Doritos has traded in so-called "3D" chips since the mid-nineties, but there's nothing particularly advanced about those cheese-dusted triangular snacks. However, as 3D printing technology continues to advance, the world of snack food is destined to see some pretty wild new innovations.
Researchers in Finland are hard at work on figuring how to improve snack foods with 3D printing, reports Science Daily, with "the long-term vision of developing high-tech vending machines that provide customized purchases." (Sure beats a bag of stale Chex Mix.)
Science Daily notes that "3D printing technology will enable the layer-by-layer manufacture of various structures, from crispy to soft gels that produce a distinctive mouthfeel," and if it sounds like researchers are just going to be making some high-tech version of Gushers, think again: The Finnish tech researchers are specifically aiming to produce healthy snacks. Said tech is still a ways off, however: In addition to developing materials (they're currently working on developing both plant- and dairy-based substances for printability), they've also got to design machinery capable of producing this stuff on an industrial scale.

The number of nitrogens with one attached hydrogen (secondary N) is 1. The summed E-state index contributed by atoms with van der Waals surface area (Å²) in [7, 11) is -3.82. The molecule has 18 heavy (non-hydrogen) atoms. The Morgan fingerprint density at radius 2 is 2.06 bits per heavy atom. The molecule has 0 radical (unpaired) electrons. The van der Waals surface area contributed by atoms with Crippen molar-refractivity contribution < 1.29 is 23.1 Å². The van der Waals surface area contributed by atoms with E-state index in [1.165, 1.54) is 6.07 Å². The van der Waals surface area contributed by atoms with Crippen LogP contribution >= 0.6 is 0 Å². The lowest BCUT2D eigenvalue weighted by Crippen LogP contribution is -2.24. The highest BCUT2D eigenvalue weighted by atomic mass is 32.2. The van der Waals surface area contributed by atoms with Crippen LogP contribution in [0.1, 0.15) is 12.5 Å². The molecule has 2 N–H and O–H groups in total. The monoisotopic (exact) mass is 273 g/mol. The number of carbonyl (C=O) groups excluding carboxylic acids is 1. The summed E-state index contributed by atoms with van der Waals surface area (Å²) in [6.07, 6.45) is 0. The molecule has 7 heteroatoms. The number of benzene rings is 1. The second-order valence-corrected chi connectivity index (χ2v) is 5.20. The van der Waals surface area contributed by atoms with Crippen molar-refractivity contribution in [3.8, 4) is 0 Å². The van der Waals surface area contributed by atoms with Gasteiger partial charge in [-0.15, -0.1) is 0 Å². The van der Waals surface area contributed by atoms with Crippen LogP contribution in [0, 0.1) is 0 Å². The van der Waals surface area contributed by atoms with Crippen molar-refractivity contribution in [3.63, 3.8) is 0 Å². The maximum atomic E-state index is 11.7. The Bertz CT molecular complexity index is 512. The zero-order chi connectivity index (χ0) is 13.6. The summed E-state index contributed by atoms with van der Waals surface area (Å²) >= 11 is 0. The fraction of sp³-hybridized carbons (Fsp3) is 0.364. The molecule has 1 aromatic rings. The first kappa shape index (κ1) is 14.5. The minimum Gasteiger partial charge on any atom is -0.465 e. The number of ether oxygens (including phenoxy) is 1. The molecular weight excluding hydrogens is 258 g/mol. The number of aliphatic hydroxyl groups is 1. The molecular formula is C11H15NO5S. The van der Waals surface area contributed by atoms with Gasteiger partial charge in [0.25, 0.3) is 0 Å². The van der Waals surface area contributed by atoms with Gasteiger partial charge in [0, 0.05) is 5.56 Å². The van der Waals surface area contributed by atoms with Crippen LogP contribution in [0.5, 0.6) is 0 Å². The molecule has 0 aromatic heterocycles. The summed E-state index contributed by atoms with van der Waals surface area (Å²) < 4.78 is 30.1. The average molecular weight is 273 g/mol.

While 3D printed food has yet to go fully mainstream, people across the globe are feverishly working to figure out how to best use the technology. A Dutch designer recently created 3D printed crackers that sprout their own greens, while the Army wants to use 3D printing to customize soldiers' diets in tandem with wearable tech to track their nutritional needs. The race to develop a 3D food printer that will be widely adopted for commercial and home uses is also on, with many already on the market or in the works that can print everything from sugar sculptures and Nutella to pizza.